Only five people on Forbes's list of the world's richest individuals beat Oleg Deripaska, the 39 year old Russian oligarch, who recently raided his US$30 billion kitty to acquire a 5 per cent stake in General Motors. That despite the fact that he can't enter the United States due to the suspicious origin of his wealth.

    For the record and just in case you wondered, Roman Abramovich, best known to Western audiences as the owner of the English Premier League football club Chelsea, is no longer the richest Eastern European. His ‘paltry' US$22 billion, the lack of love from the Putin regime, and a US$300 million divorce, have cost him the not-so-coveted position at the top of the Wprost list of the 100 richest Eastern Europeans (50 of whom are billionaires). Most of them have been accused of getting rich by privatising the national resources of their respective countries of origin. All of them are on the Forbes global billionaires list.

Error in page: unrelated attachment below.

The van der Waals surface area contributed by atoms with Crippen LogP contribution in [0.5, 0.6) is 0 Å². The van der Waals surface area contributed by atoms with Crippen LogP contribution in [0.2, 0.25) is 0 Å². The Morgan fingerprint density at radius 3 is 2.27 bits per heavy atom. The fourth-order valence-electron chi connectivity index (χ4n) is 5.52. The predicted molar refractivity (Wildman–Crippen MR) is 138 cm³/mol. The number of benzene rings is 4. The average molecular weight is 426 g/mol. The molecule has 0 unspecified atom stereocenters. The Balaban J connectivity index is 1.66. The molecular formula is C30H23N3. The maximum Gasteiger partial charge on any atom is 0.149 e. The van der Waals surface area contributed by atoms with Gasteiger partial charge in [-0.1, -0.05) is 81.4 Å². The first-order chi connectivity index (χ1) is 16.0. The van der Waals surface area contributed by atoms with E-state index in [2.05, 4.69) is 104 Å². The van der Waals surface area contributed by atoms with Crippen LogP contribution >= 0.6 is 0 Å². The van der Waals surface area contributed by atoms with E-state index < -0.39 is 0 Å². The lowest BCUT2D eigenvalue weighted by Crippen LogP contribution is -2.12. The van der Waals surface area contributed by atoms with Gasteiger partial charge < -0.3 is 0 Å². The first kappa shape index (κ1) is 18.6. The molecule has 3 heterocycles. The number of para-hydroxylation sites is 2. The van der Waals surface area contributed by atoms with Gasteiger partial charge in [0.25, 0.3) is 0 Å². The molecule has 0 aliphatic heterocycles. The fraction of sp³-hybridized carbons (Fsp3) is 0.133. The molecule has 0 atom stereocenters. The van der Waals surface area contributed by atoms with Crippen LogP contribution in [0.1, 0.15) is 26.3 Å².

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    Furnishing innovation

    proberts     |      September 25, 2007

    Australian furniture design, more Moonee Ponds than Milan, could benefit from a little innovation …

    Like most men I rarely find much to look at in shopping brochures. But glancing through a Harvey Norman catalogue on the weekend brought me face to face with something new. Australian furniture designers appear to be discovering the power of design.

    Gerry Harvey does us all a great service by choosing to showcase Australian made furniture in his stores – he knows bulky fashion items like sofas can be made competitively here and there are no months-long supply chains to worry about.